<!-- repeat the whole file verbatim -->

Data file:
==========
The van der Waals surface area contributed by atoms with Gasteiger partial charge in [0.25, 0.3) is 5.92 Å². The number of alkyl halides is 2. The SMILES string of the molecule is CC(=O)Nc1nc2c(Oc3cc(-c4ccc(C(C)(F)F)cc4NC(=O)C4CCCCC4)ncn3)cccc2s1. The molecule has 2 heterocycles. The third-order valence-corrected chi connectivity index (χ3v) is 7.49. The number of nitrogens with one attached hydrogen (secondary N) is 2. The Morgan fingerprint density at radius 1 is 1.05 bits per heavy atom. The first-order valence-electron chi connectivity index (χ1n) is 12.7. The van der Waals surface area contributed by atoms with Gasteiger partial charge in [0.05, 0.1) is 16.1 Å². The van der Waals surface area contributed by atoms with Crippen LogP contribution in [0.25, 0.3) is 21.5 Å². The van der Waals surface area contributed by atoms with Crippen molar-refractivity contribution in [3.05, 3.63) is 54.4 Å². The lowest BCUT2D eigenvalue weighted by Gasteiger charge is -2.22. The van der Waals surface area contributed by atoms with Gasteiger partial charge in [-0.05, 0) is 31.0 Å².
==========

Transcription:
The van der Waals surface area contributed by atoms with Gasteiger partial charge in [0.25, 0.3) is 5.92 Å². The number of alkyl halides is 2. The SMILES string of the molecule is CC(=O)Nc1nc2c(Oc3cc(-c4ccc(C(C)(F)F)cc4NC(=O)C4CCCCC4)ncn3)cccc2s1. The molecule has 2 heterocycles. The third-order valence-corrected chi connectivity index (χ3v) is 7.49. The number of nitrogens with one attached hydrogen (secondary N) is 2. The Morgan fingerprint density at radius 1 is 1.05 bits per heavy atom. The first-order valence-electron chi connectivity index (χ1n) is 12.7. The van der Waals surface area contributed by atoms with Gasteiger partial charge in [0.05, 0.1) is 16.1 Å². The van der Waals surface area contributed by atoms with Crippen LogP contribution in [0.25, 0.3) is 21.5 Å². The van der Waals surface area contributed by atoms with Crippen molar-refractivity contribution in [3.05, 3.63) is 54.4 Å². The lowest BCUT2D eigenvalue weighted by Gasteiger charge is -2.22. The van der Waals surface area contributed by atoms with Gasteiger partial charge in [-0.05, 0) is 31.0 Å².